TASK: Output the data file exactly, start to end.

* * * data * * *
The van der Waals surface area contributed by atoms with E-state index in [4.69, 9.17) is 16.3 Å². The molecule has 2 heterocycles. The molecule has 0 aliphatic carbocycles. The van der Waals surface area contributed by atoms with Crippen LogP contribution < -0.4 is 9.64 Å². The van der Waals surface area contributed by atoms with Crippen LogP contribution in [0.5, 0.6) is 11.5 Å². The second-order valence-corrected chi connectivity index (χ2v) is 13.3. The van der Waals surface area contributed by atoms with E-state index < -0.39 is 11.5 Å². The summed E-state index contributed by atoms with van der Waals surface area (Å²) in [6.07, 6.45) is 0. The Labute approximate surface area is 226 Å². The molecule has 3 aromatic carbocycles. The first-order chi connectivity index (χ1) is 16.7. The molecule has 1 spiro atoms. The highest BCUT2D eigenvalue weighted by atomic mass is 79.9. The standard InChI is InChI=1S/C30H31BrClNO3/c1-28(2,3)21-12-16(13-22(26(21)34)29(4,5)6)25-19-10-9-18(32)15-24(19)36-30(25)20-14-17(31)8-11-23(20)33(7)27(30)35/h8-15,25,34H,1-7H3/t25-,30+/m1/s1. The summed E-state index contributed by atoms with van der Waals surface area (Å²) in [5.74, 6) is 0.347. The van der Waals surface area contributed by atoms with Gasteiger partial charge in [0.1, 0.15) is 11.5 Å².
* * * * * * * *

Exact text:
The van der Waals surface area contributed by atoms with E-state index in [4.69, 9.17) is 16.3 Å². The molecule has 2 heterocycles. The molecule has 0 aliphatic carbocycles. The van der Waals surface area contributed by atoms with Crippen LogP contribution < -0.4 is 9.64 Å². The van der Waals surface area contributed by atoms with Crippen LogP contribution in [0.5, 0.6) is 11.5 Å². The second-order valence-corrected chi connectivity index (χ2v) is 13.3. The van der Waals surface area contributed by atoms with E-state index < -0.39 is 11.5 Å². The summed E-state index contributed by atoms with van der Waals surface area (Å²) in [6.07, 6.45) is 0. The Labute approximate surface area is 226 Å². The molecule has 3 aromatic carbocycles. The first-order chi connectivity index (χ1) is 16.7. The molecule has 1 spiro atoms. The highest BCUT2D eigenvalue weighted by atomic mass is 79.9. The standard InChI is InChI=1S/C30H31BrClNO3/c1-28(2,3)21-12-16(13-22(26(21)34)29(4,5)6)25-19-10-9-18(32)15-24(19)36-30(25)20-14-17(31)8-11-23(20)33(7)27(30)35/h8-15,25,34H,1-7H3/t25-,30+/m1/s1. The summed E-state index contributed by atoms with van der Waals surface area (Å²) in [5.74, 6) is 0.347. The van der Waals surface area contributed by atoms with Gasteiger partial charge in [0.1, 0.15) is 11.5 Å².